||J. Wayne Aldridge
Statement on Research
My overarching research goal is to understand how the brain controls behavior. I have a particular focus on information processing in neurons and neuronal circuits in the basal ganglia related to reward and movement. As a behavioral neuroscientist, I use a combination of tools, experimental psychology and electrophysiology, to explore functional neural mechanisms. To this end, my experiments are designed to study the pattern and timing of neural activity in relation to the presentation of rewards and cues that predict rewards, and to learned and instinctive movements. The principal method I use is to record electrical activity of individual nerve cells while animals behave freely and respond to learned sensory cues. Experimental manipulations include: Pavlovian and instrumental training, diminished or boosted motivational drive states (e.g., diuretic salt depletion), mesolimbic activation (via sensitization and acute injections), and pharmacological stimulation (via systemic and intracranial injections of neurotransmitter agonists and antagonists). My research has clinical relevance to understanding drug addiction and neurological syndromes such as Parkinson’s disease, Huntington’s disease, Tourette syndrome and other disorders related to basal ganglia dysfunction. It has been funded by NIH including National Institute on Drug Abuse (NIDA) and the National Institutes on National Institute of Neurological Disorders and Stroke (NINDS). I also have received support from private foundations (e.g., Tourette Syndrome Association).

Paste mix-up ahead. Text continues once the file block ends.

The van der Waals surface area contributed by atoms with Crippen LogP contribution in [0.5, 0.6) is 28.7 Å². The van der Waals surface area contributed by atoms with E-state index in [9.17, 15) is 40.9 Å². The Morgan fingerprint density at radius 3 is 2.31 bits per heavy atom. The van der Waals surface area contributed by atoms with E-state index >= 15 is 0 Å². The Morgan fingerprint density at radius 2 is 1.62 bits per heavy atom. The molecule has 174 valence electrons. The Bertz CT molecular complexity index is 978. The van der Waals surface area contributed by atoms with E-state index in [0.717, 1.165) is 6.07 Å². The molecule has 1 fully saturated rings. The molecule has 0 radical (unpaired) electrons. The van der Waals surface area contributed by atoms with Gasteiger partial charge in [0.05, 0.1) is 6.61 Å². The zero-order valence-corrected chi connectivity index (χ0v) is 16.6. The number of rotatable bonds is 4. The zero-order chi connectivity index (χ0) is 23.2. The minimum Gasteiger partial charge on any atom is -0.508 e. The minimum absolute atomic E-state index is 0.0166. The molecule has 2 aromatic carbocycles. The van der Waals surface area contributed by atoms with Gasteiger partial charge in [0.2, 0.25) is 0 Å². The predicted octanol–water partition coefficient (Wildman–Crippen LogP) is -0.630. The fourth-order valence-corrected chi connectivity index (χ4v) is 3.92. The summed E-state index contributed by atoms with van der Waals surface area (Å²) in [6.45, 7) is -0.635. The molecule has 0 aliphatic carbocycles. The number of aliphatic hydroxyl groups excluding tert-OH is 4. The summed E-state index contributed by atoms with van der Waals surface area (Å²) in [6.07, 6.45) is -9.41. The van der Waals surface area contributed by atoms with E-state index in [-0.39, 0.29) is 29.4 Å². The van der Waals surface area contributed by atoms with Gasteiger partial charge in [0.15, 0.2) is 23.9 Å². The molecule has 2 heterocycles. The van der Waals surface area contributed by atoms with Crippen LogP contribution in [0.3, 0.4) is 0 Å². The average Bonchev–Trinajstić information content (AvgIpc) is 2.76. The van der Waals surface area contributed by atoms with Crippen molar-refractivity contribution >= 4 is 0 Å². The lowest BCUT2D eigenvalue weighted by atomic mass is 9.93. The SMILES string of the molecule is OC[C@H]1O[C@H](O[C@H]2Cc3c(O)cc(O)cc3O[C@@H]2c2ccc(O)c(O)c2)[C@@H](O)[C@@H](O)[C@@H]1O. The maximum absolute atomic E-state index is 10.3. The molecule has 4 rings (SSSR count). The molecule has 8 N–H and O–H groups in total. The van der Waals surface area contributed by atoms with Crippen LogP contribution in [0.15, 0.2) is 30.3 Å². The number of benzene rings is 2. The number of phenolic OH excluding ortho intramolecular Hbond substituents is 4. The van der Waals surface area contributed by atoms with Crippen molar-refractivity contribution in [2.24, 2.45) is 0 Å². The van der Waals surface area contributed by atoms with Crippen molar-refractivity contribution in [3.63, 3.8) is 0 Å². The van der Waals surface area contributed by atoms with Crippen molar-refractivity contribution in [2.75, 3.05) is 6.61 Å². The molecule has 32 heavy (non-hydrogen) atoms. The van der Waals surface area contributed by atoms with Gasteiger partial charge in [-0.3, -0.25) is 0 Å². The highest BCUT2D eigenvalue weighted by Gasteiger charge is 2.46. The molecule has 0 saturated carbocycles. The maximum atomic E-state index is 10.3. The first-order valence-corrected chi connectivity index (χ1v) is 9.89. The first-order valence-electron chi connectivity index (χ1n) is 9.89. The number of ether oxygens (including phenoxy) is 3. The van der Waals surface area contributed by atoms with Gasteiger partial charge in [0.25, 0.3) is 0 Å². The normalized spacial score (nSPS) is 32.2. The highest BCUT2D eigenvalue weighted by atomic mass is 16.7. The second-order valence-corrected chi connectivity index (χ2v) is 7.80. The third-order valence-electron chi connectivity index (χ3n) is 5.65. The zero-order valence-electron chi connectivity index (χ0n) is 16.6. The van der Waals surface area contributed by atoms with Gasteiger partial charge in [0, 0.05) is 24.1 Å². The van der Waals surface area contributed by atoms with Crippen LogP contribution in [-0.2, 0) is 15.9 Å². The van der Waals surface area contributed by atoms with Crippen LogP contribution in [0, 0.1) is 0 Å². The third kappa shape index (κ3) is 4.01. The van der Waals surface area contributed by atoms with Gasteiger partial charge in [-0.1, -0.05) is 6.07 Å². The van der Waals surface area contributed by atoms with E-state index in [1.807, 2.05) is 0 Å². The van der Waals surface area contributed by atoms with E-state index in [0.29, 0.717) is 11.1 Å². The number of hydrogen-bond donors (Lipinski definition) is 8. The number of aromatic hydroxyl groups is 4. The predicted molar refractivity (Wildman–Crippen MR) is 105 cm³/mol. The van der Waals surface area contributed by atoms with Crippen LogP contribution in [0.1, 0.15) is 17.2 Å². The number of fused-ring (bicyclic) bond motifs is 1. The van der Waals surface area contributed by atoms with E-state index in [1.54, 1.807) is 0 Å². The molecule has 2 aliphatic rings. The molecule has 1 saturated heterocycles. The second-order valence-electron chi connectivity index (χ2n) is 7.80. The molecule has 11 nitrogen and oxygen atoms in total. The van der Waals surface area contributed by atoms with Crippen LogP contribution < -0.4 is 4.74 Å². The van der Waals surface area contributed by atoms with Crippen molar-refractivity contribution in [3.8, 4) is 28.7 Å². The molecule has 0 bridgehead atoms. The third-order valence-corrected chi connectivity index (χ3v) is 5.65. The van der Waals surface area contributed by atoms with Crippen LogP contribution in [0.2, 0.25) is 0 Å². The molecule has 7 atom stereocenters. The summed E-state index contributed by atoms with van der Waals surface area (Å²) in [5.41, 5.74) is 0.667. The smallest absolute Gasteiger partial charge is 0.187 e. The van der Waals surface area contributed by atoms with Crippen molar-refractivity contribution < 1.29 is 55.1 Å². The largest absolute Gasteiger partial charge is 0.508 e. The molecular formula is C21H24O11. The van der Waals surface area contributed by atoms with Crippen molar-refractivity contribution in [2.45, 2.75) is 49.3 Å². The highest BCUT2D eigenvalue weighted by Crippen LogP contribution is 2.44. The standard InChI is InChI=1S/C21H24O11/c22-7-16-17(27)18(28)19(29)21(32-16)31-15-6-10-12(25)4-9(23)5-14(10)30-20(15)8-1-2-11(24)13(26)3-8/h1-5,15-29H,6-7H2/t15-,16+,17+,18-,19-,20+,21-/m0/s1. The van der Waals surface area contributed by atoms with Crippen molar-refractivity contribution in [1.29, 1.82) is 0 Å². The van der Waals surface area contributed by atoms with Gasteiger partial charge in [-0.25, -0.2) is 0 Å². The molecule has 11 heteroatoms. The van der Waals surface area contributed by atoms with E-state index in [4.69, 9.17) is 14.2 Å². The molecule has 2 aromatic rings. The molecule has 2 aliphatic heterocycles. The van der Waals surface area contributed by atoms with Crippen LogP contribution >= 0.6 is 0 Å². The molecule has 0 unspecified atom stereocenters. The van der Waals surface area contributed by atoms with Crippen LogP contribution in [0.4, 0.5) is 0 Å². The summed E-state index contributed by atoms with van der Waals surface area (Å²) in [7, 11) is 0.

My current, central focus is to study neural correlates of motivational behavior. My aim is to understand spike discharge parameters in individual neurons and assemblies of neurons that code the incentive and hedonic properties of rewards. My students, colleagues and I have shown that in the ventral pallidum, a key output structure of the ventral/limbic portion of the basal ganglia, neural activity encodes information about reward. We demonstrated that mesolimbic activation shifts neural coding of motivational conditioned stimuli in the ventral pallidum from a mode that was responsive to predictive cues toward a mode dominated by responses to cues that represent incentive motivational value. This shift suggests one possible mechanism on how incentive cues might trigger relapse in human addicts and “pull” individuals toward drug rewards. Besides incentive value, we have shown in recent work that neurons in the ventral pallidum also encode the hedonic value of rewards. Furthermore, neural activity in the ventral pallidum tracks the current motivational value of cues dynamically and will follow changes in the cues dependent on the physiological appetitive state that is relevant to reward.